Communicating My Research

My project investigates the ways in which Pittsburgh fosters economic integration for female, Muslim migrants. At a glance this research may be specific to one population; however, the lessons from studies on intersectionality are useful to describing multiple populations. Additionally, Muslims represent one of the fastest growing demographic groups in the United States, so any academic literature can be useful in influencing policy decisions on migration and organizational efforts. These facts could be useful to explaining my research to a broader audience, because they demonstrate how research on a specific population can be expanded to others. As a sociology major, I am ready to make connections between groups and cultures, but this may not be the case in other academic backgrounds. Additionally, I could relate my research to the issue of representation of minority populations in migration and feminist literature. These fields of academia have often lacked intersectionality and representation of minority groups. Expressing the need for increased representation goes beyond the scope of sociology to other fields.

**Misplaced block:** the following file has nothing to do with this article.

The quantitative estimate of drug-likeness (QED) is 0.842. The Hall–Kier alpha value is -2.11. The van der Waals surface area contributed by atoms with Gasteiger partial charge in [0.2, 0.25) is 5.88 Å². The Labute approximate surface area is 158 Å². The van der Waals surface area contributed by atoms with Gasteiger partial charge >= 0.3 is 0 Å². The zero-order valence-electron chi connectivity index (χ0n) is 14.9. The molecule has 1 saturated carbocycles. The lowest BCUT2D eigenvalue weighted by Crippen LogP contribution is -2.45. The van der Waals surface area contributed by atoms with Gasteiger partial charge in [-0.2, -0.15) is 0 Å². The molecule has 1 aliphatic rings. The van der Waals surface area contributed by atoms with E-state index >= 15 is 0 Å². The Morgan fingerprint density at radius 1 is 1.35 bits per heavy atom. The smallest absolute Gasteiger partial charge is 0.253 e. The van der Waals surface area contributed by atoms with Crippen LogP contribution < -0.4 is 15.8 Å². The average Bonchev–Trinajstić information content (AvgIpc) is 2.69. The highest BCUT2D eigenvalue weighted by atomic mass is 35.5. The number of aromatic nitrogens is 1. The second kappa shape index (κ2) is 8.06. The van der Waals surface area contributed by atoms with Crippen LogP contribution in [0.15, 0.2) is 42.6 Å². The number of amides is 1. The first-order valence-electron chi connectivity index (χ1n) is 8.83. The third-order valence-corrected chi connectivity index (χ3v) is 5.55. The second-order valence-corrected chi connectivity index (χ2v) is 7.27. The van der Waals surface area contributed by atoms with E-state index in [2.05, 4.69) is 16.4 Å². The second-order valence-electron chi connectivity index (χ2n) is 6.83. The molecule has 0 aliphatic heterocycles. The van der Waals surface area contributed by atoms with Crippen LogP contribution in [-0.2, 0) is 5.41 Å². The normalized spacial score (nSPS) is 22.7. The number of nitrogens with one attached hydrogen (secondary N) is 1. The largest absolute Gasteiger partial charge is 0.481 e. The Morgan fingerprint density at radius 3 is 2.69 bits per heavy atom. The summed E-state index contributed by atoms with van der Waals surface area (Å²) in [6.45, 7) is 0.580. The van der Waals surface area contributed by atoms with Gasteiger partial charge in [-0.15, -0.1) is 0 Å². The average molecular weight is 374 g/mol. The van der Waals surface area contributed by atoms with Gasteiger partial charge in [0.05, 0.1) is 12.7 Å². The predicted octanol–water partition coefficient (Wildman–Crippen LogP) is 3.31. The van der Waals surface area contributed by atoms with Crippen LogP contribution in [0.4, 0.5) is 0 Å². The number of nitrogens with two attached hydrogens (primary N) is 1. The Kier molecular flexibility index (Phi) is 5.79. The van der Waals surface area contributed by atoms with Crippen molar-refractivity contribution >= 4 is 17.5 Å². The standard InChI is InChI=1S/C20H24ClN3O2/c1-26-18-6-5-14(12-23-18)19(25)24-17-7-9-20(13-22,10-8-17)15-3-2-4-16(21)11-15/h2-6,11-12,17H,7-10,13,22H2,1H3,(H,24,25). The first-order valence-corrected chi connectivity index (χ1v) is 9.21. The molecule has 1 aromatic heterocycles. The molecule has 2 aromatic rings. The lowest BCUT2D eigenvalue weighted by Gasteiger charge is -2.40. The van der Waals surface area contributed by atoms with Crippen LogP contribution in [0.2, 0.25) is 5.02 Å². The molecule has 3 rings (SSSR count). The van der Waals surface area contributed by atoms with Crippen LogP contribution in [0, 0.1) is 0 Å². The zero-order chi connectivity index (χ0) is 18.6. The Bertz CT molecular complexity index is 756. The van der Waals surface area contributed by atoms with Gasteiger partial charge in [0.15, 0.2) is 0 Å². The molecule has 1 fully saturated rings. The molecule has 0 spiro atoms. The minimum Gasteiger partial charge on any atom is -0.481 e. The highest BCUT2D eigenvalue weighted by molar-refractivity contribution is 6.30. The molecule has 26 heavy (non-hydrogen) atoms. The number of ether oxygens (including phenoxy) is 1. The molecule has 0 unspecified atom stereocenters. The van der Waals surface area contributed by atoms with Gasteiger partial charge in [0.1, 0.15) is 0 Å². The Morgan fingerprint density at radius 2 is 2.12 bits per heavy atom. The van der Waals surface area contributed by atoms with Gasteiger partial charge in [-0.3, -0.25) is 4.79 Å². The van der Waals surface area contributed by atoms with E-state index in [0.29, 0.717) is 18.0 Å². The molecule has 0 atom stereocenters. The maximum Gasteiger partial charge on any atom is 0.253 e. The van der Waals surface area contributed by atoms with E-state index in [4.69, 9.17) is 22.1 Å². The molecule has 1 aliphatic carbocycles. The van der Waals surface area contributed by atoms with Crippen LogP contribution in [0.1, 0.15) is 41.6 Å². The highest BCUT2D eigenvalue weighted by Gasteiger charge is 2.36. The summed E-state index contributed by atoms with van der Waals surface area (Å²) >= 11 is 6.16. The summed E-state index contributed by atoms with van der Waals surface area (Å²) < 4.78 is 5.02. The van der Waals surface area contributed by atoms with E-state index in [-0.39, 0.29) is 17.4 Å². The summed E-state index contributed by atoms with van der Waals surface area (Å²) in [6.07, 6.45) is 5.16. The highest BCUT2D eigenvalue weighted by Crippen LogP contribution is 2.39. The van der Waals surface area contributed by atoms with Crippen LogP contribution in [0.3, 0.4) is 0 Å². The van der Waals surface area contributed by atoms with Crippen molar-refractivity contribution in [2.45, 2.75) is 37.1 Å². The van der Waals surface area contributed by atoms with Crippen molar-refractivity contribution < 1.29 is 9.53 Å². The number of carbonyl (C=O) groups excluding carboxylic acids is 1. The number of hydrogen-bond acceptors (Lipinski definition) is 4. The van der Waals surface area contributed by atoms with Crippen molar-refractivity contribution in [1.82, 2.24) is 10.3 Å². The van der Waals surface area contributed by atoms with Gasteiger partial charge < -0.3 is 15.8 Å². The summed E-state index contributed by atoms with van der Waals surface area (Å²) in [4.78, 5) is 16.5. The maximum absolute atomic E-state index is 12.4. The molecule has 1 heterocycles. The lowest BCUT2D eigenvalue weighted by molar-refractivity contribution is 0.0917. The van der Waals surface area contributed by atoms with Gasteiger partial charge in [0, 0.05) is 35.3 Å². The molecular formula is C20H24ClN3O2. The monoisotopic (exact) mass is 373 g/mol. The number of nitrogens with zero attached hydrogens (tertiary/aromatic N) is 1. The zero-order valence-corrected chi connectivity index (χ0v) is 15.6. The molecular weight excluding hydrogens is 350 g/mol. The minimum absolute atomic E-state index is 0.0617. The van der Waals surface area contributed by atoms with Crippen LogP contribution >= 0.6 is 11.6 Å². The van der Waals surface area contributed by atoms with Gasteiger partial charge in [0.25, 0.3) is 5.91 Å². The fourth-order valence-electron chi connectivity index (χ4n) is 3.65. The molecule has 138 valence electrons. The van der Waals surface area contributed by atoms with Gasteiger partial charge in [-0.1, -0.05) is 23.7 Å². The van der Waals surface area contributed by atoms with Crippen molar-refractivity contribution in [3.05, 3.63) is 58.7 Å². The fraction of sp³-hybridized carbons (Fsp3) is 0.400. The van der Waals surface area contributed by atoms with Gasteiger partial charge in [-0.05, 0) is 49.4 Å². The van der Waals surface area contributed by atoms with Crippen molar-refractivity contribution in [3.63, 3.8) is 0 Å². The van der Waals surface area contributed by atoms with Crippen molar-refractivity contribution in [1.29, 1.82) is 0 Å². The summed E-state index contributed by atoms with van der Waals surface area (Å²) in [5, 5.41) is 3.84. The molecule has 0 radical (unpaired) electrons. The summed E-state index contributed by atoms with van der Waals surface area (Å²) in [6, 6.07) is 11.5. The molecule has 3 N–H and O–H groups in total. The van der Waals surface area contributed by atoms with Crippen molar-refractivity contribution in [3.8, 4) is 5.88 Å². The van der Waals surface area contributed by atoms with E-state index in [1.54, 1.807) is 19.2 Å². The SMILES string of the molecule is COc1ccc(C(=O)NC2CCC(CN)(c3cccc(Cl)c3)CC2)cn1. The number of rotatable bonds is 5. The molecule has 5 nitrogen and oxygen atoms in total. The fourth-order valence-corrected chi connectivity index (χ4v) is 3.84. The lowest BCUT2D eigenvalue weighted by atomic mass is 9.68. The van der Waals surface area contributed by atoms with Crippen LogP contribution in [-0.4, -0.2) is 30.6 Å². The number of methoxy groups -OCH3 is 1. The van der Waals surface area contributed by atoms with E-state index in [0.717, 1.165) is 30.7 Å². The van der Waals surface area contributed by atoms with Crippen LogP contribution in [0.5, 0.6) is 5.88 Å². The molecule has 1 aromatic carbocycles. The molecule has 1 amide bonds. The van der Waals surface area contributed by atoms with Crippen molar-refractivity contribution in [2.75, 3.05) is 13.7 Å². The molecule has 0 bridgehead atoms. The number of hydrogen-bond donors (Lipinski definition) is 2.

I may need to interact with those outside of sociology in the statistics department to test the significance of certain factors on migrant economic integration. I could also interact with those in the gender studies and economics departments for a more descriptive literature review. 

My professional goals are to pursue a career in global epidemiology. In this field, I will have to interact with scholars from various backgrounds, like statistics and social sciences. This degree is interdisciplinary, with influences from both of the aforementioned fields. Therefore, I will most likely work with colleagues from different disciplines in my future careers. 

Overall, both my research and career pursuits will bring me into contact with those from different academic backgrounds. 

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